Paul North

Thomas Schestag: Die unbewältigte Sprache: Hannah Arendts Theorie der Dichtung
Besprechung in der GERMAN QUARTERLY BOOK REVIEWS, Spring 2008

Thomas Schestag’s book, Die unbewältigte Sprache: Hannah Arendts Theorie der Dichtung, which belongs among the best deconstructive analyses of the past twenty years, examines the limits of Arendt’s poetics. It does not contest the relationship between her political theory and her understanding of poetry but it challenges some of her assumptions. Schestag takes Arendt to task for the theory of language that seems to underlie this relationship.

A political sphere founded on a «word» conceived as an enduring «thing» (this argument is outlined in Ch. 23 of Gottlieb’s anthology) is complicated by the fact that the word «word» must first itself be given a foundation. For Schestag, this self-referential paradox is one of several unacknowledged «Risse» that run through Arendt’s quasi-mythical notion of «word» (43). As a durable «thing,» the Arendtian poetic word breaks the cycle of labor and entertainment in which language has a purely instrumental function. And yet, according to Schestag, words themselves are already broken. To imagine that word-things simply endure as they are ignores at least two ways in which words are what they are not, and as such carry a very different political potential. Even when it forms the basis for truly political speech, a poetic word—and every word for that matter—has already undergone and will continue to undergo displacements of meaning and reference—always also referring, therefore, to an «unbewältigte Vergangenheit» (22). Each word is always already not what it is or says insofar as it transports an ineradicable «no longer » within it. Secondly, insofar as they are signs, words signify the very loss of signifieds; for signs are constituted by distance and death. In order to consider a word a durable «thing,» these negative dimensions of the logos—the philological and the semiological—have to be disregarded.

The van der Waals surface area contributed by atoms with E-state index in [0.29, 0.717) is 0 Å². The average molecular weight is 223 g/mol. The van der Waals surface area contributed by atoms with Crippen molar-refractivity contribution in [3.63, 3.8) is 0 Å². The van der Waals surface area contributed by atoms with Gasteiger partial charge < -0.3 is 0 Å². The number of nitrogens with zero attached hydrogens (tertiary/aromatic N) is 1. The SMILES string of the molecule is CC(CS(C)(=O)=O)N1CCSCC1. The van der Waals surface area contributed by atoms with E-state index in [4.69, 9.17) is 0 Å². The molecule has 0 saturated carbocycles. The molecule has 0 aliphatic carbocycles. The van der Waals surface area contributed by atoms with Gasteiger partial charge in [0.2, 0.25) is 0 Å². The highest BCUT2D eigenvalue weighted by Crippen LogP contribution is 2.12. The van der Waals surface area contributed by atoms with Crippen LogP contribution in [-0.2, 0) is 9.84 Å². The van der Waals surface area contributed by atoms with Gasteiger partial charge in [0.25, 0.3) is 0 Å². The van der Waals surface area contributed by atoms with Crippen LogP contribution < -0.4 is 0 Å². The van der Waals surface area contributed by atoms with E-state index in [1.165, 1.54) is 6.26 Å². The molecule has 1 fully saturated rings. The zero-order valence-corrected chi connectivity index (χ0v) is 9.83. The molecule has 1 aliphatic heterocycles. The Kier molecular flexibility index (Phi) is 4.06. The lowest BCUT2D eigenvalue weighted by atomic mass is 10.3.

To demonstrate a tendency toward this disregard in Arendt’s writings, Schestag locates another kind of word, a word against the word (a «Gegenwort»), in texts from which she draws her understanding of language (75). While she finds in Thucydides, for instance, a formula for the perfect correspondence between word and deed, Schestag finds, in Pericles’s funeral oration, a non-signifying remainder—the graves of the dead Athenians—that cannot be acted upon. Pericles’s words come to signify through the kian palace in Odyssey 8 a perfect correspondence between poetic language and memory, Schestag finds a forgetful remainder, emblematized in Odysseus’s tears, that does not bring the past forward, but instead inarticulably reminds us of its passing. The hero’s weeping carries into the center of the Homeric poem of «return» the failure of Odysseus’s «original» deeds to return in Demodokos’s song (59).

On the use of poetic language for politics, who has the final word? Both imagine poetry political in that it is not immediately consumable, and yet the sources they give for words’ resistance to consumption appear irreconcilable. Arendt presents an obdurate word-thing that breaks cycles of exchange and consumption by enduring as it is. Schestag presents a constitutively broken word that produces transience, difference, and transformation within seemingly permanent things. To decide between the two accounts, one would have to choose between a history in which «things» endure in self- identical epochs, and a history that never fully opens any epoch since it never closes its negotiations with the past. One thing is certain: Schestag’s book reminds us of the need to make such a decision.

Paul North (New York University)

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